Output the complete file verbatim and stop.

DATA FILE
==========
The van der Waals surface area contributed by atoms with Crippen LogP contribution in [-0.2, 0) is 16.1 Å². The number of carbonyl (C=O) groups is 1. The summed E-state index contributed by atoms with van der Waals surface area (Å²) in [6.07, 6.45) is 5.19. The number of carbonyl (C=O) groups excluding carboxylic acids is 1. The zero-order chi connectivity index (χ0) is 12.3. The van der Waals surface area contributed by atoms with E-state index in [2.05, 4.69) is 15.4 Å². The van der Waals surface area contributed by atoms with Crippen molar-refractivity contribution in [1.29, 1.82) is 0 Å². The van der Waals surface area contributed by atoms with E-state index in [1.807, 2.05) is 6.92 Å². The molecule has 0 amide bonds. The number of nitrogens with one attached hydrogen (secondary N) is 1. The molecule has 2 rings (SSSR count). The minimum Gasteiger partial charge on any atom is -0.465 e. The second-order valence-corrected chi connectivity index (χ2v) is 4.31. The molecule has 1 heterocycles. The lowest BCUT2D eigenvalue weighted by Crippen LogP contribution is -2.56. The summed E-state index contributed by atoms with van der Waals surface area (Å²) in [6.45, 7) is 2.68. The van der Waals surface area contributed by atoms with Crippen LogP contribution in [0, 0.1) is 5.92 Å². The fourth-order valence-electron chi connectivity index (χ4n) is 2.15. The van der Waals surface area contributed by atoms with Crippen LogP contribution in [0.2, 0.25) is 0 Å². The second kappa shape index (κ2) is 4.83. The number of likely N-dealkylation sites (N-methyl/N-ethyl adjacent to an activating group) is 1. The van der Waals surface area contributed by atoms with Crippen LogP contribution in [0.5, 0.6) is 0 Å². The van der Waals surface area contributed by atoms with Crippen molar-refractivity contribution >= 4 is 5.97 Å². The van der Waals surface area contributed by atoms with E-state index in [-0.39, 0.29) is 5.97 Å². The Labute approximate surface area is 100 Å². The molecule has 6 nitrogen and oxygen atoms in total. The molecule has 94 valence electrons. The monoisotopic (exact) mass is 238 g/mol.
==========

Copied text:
The van der Waals surface area contributed by atoms with Crippen LogP contribution in [-0.2, 0) is 16.1 Å². The number of carbonyl (C=O) groups is 1. The summed E-state index contributed by atoms with van der Waals surface area (Å²) in [6.07, 6.45) is 5.19. The number of carbonyl (C=O) groups excluding carboxylic acids is 1. The zero-order chi connectivity index (χ0) is 12.3. The van der Waals surface area contributed by atoms with E-state index in [2.05, 4.69) is 15.4 Å². The van der Waals surface area contributed by atoms with Crippen molar-refractivity contribution in [1.29, 1.82) is 0 Å². The van der Waals surface area contributed by atoms with E-state index in [1.807, 2.05) is 6.92 Å². The molecule has 0 amide bonds. The number of nitrogens with one attached hydrogen (secondary N) is 1. The molecule has 2 rings (SSSR count). The minimum Gasteiger partial charge on any atom is -0.465 e. The second-order valence-corrected chi connectivity index (χ2v) is 4.31. The molecule has 1 heterocycles. The lowest BCUT2D eigenvalue weighted by Crippen LogP contribution is -2.56. The summed E-state index contributed by atoms with van der Waals surface area (Å²) in [6.45, 7) is 2.68. The van der Waals surface area contributed by atoms with Crippen LogP contribution in [0, 0.1) is 5.92 Å². The fourth-order valence-electron chi connectivity index (χ4n) is 2.15. The van der Waals surface area contributed by atoms with Crippen LogP contribution in [0.2, 0.25) is 0 Å². The second kappa shape index (κ2) is 4.83. The number of likely N-dealkylation sites (N-methyl/N-ethyl adjacent to an activating group) is 1. The van der Waals surface area contributed by atoms with Crippen LogP contribution in [0.5, 0.6) is 0 Å². The van der Waals surface area contributed by atoms with Crippen molar-refractivity contribution >= 4 is 5.97 Å². The van der Waals surface area contributed by atoms with E-state index in [-0.39, 0.29) is 5.97 Å². The Labute approximate surface area is 100 Å². The molecule has 6 nitrogen and oxygen atoms in total. The molecule has 94 valence electrons. The monoisotopic (exact) mass is 238 g/mol.